This week in the news, a story highlights 125 Boston Public School (BPS) teachers awaiting classroom assignments as school begins this fall. Despite costing the City more than $10.5 million, their contract affords them ‘permanent’ status safeguarding them from any layoff or firing. The current Mayor and Superintendent cannot best serve kids with these unnecessary budget strains. They continue to absorb criticism for an inherited system that their predecessors saddled upon them.
Reading the story made me think, “Could Marchon Partners help fix this systematic problem quickly?”
No, neither a talent management firm nor a strong executive can mitigate the destructive effects of poor strategic planning and hiring practices. What do I mean by systematic problem in the case of BPS? First, teachers belong to a union that negotiates their contracts. These do not change overnight. Second, ever-changing demographics, neighborhoods family structures and student enrollment make long term planning increasing difficult for BPS. Your business might struggle to plan for different reasons too?
All firms operate with limited resources (including those we may not think of like Apple)! How can we be expected to succeed without good, long-term human capital planning?! Does your organization preserve a creative and financial nimbleness to innovate and grow? How can you leverage existing resources to improve your existing work? We can think about a hundred more questions like this; however, here are some considerations worth exploring today.
First, what do we believe as an organization?
In previous posts, I talk about mission and vision as an expression of your beliefs. The mission of your organization binds everyone together to accomplish something valuable. Everyone includes the executive team, employees, customers, external partners and anyone associated with your business. Vision represents the shared route these stakeholders want to venture on to accomplish the mission.
A quick example: In the last few years, USA Hockey implemented the American Development Model to develop better players and coaches for the good and growth of the game. Their belief: American athletes need tailored instruction premised on affirmative, positive culture and the best instructional techniques. Their vision: through consultation with experts across the game USA Hockey developed a nationally adopted program.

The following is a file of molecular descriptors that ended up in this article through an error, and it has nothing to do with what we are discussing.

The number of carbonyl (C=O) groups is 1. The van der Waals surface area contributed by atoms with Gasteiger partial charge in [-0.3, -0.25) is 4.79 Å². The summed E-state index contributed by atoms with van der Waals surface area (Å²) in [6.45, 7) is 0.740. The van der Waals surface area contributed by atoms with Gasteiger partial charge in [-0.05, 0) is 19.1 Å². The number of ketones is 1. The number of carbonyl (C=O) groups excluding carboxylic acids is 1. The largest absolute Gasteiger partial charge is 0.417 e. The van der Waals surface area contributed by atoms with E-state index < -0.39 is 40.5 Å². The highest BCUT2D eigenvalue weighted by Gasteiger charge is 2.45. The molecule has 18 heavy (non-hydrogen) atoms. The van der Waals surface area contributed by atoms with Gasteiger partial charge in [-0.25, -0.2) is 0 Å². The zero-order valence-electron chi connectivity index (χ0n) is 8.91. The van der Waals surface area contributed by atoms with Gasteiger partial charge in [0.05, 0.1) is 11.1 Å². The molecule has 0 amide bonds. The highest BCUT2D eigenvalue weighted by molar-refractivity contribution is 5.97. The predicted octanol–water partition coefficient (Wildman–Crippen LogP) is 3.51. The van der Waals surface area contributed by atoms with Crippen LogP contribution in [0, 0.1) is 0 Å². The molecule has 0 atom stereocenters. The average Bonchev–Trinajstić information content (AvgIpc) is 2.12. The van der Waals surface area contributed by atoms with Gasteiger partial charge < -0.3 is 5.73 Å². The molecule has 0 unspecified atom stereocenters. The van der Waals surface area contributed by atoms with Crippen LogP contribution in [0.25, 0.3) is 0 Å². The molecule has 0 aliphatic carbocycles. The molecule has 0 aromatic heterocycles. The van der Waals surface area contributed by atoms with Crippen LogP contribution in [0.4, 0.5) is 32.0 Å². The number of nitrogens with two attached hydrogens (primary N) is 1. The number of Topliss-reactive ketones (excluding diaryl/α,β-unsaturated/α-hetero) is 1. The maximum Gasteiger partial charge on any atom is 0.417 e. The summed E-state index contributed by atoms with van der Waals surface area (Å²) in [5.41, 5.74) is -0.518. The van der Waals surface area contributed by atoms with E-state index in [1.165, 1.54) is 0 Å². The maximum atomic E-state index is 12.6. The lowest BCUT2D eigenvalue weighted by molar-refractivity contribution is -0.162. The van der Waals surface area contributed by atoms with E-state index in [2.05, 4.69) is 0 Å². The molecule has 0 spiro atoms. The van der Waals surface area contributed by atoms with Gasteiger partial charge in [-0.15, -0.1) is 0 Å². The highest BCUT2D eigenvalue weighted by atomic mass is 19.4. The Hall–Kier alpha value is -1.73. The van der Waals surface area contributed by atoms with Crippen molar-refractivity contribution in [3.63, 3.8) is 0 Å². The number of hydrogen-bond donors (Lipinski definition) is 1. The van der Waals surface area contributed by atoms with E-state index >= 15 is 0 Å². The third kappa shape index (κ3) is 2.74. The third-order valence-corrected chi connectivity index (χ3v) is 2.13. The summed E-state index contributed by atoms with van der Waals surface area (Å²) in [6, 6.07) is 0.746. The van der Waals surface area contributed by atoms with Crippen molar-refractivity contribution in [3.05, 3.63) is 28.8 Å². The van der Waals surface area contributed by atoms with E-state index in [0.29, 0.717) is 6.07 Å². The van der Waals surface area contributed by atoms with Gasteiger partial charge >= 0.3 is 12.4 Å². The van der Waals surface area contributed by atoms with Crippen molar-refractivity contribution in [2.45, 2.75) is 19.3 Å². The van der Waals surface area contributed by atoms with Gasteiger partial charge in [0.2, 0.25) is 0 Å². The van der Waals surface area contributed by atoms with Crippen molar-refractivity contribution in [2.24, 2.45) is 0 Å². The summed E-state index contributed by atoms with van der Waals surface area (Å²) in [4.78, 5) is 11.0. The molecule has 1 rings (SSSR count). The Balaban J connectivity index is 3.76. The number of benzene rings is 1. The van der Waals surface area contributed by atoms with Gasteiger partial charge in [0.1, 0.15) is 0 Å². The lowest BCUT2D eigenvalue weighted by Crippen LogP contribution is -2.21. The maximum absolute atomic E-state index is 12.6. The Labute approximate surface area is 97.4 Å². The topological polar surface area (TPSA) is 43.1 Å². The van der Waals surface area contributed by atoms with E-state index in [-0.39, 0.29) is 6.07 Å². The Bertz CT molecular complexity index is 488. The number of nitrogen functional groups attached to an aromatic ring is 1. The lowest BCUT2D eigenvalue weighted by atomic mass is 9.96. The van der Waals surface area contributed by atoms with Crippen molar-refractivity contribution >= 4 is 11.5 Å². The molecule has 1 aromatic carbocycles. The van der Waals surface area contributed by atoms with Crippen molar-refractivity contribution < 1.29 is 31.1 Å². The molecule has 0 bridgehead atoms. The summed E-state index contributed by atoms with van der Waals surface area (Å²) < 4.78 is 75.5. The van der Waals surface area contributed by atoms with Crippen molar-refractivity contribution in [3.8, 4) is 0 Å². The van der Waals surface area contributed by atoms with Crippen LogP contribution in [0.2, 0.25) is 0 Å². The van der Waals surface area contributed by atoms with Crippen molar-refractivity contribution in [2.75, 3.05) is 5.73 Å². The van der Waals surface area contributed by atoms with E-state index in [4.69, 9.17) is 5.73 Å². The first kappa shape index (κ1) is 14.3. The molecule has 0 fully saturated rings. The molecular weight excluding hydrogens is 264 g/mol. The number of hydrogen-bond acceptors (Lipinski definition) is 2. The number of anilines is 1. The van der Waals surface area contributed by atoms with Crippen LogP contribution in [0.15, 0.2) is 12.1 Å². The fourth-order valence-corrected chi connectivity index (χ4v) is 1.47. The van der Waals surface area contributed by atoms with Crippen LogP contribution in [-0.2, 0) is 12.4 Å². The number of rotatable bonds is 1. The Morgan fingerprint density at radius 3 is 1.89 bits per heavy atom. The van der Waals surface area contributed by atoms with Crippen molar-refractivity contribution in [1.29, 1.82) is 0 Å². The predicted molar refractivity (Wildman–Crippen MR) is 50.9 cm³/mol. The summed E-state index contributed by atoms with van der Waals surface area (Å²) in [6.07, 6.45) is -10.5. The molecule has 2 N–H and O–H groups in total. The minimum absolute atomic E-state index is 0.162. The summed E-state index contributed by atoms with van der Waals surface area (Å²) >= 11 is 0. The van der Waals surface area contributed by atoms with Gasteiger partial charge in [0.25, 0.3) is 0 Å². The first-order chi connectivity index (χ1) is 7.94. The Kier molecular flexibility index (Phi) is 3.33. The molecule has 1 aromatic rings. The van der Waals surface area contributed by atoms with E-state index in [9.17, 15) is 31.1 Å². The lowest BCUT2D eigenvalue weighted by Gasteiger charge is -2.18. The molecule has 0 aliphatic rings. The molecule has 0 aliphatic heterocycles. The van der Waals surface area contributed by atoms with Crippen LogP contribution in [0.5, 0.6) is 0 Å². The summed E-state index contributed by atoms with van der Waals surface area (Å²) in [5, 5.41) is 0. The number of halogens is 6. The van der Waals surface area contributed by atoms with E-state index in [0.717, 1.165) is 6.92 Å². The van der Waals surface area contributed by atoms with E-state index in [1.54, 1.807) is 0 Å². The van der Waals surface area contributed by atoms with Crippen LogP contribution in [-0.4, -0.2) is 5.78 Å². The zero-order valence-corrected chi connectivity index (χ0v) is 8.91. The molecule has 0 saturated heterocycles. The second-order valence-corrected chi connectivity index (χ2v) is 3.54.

When your mission attracts other people to join in, it begins to spread like wild fire. Today the United States Olympic Committee and every major sport’s amateur governing body use USA Hockey’s American Development Model. This sweeping change took place because leaders across sports subscribed to the hockey leaders’ belief, sought out the mission and developed a specific vision aligned with their particular sport.
Allowing beliefs to shape our decisions draws new people in by inviting them to share your mission and vision. But…
How do you shape the vision? Your vision comes from a consultative process and accounts for both the most successful results and those less than ideal situations. While you create a software solution as quickly as possible, how will you identify and employ the right people within your mission? What do you plan to do with the additional employees you hired for the project upon its completion? Preparing for talent challenges requires good planning and, more importantly, strong execution.
As your business expands and you plan for the future, consider drawing on the timeless experience of others (both in and outside your organization) and employing contractors. The first is basic common sense but you may not think of contractors. Contract work enables businesses to ‘try before you buy’ meaning employees work on a temporary basis and the organization remains most free to adjust its work force numbers. Contracting works particularly well in IT areas; however, its principle can apply to nearly every industry.
Start planning for the future today and enable your business to succeed for years to come!